Words of wisdom for new practitioners
This spring, thousands of new PharmD practitioners are walking across the stage, collecting their diplomas, and taking a flying leap into practice. Over the last few years, I’ve been struck by how disruptive these moments are for new grads with moves, new jobs, debt, often new families, and attempts to establish new connections as old ones move on to their own careers.
As lonely as these transitions may feel, they are also an opportunity to connect with fellow new practitioners in an awesome network of those who have recently walked a similar path.
I asked APhA’s new practitioner leaders for advice they would share with new graduates based on their experiences transitioning from student pharmacists to new practitioners. Here is a brief snapshot of what some of those leaders told me:
- Remember why you chose to become a pharmacist. Find your passion and let that drive your career.
- Put your patients first. Treat each patient with the same care and attention you would a family member.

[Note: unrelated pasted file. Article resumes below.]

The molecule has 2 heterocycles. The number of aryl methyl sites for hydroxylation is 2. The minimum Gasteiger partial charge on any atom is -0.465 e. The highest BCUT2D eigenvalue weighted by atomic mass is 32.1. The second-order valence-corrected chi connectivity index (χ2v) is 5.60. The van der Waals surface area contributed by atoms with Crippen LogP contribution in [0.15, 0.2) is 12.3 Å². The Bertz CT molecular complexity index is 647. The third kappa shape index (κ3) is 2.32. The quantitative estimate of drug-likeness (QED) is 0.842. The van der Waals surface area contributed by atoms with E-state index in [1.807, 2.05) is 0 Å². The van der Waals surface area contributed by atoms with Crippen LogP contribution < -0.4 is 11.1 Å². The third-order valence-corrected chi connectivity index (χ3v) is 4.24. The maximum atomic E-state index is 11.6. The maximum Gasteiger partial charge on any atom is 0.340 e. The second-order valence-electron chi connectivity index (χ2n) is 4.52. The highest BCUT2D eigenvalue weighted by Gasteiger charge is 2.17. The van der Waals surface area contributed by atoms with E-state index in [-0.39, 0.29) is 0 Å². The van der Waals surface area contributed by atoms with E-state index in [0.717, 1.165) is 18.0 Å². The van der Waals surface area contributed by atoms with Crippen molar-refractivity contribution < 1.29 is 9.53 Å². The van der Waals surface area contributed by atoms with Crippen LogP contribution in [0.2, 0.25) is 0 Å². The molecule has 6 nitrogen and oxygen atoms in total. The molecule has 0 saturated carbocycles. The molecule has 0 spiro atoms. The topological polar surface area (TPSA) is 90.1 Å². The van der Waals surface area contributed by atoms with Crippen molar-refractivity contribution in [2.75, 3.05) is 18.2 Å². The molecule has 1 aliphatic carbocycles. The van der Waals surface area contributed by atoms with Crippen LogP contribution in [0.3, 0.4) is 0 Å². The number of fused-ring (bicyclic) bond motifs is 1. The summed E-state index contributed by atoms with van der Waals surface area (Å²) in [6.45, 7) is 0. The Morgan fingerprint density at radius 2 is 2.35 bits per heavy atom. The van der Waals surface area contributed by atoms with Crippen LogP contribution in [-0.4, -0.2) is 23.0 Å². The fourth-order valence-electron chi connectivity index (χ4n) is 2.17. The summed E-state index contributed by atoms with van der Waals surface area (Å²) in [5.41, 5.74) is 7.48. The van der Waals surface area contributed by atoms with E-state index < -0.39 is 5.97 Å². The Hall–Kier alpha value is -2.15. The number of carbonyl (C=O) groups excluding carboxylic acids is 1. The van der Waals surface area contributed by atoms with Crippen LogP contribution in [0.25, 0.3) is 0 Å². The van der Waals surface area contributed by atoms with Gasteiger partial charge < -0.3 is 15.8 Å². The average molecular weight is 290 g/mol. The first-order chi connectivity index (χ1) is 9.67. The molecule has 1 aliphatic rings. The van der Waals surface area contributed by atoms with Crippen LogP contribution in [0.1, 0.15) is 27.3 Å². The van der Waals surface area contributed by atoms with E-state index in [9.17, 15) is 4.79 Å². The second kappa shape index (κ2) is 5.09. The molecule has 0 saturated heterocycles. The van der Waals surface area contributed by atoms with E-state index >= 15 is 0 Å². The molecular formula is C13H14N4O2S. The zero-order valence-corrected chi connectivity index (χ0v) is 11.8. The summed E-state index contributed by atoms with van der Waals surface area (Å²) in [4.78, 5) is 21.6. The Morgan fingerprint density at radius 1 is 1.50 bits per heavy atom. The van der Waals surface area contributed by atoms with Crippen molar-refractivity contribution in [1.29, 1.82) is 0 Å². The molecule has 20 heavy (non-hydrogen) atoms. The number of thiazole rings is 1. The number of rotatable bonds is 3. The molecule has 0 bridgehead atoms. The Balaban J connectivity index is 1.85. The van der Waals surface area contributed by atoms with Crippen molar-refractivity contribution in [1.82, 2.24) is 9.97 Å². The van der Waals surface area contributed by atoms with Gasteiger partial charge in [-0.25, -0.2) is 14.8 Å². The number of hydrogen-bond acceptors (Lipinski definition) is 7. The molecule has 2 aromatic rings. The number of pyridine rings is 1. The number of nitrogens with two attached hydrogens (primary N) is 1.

- Practice at the top of your license each day.
- Take charge of your finances. Make a debt management plan immediately and stick to it to help you get out of debt more quickly.
As new practitioners, you have access to a network of remarkable folks through APhA (www.pharmacist.com). We are here to support you as you seek your essential place on the health care team. All of pharmacy is united to get you on the team and in the game as an important member of the emerging health care team (www.pharmacistsprovidecare.com).
To be an effective team member, we all need to stay connected. The relatively short time you spent in pharmacy school has provided a chance to make hundreds of important lifetime connections, but that’s just the beginning! Building connections and committing to lifelong learning are the keys to continued career growth and fulfillment.
One group of new practitioners pleaded with me to make the point that letting connections fade into obscurity after commencement may seem like the easiest road. But I encourage you to keep up those relationships, no matter how difficult that might be. Show up. Get connected. Stay engaged. Serve.
For more information about APhA New Practitioner Network, visit www.pharmacist.com/new-practitioner-network.